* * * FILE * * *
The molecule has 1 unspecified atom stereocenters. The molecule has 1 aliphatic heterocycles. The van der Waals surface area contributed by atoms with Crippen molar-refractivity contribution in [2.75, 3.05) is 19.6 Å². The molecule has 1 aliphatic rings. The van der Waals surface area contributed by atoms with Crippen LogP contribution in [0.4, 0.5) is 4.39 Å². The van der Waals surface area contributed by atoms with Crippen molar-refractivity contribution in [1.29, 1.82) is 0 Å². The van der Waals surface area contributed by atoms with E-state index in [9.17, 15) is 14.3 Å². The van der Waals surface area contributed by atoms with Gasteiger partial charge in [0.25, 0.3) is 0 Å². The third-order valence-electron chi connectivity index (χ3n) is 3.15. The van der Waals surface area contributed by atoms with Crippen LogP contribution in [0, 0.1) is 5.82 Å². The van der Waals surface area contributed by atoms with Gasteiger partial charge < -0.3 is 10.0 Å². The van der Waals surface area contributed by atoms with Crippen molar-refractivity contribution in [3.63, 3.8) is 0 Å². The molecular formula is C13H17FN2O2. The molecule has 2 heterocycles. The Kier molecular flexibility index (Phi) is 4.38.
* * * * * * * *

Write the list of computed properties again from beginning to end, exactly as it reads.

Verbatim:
The molecule has 1 unspecified atom stereocenters. The molecule has 1 aliphatic heterocycles. The van der Waals surface area contributed by atoms with Crippen molar-refractivity contribution in [2.75, 3.05) is 19.6 Å². The molecule has 1 aliphatic rings. The van der Waals surface area contributed by atoms with Crippen LogP contribution in [0.4, 0.5) is 4.39 Å². The van der Waals surface area contributed by atoms with Crippen molar-refractivity contribution in [1.29, 1.82) is 0 Å². The van der Waals surface area contributed by atoms with E-state index in [9.17, 15) is 14.3 Å². The van der Waals surface area contributed by atoms with Gasteiger partial charge in [0.25, 0.3) is 0 Å². The third-order valence-electron chi connectivity index (χ3n) is 3.15. The van der Waals surface area contributed by atoms with Crippen LogP contribution in [0, 0.1) is 5.82 Å². The van der Waals surface area contributed by atoms with Gasteiger partial charge < -0.3 is 10.0 Å². The van der Waals surface area contributed by atoms with Crippen molar-refractivity contribution in [3.63, 3.8) is 0 Å². The molecular formula is C13H17FN2O2. The molecule has 2 heterocycles. The Kier molecular flexibility index (Phi) is 4.38.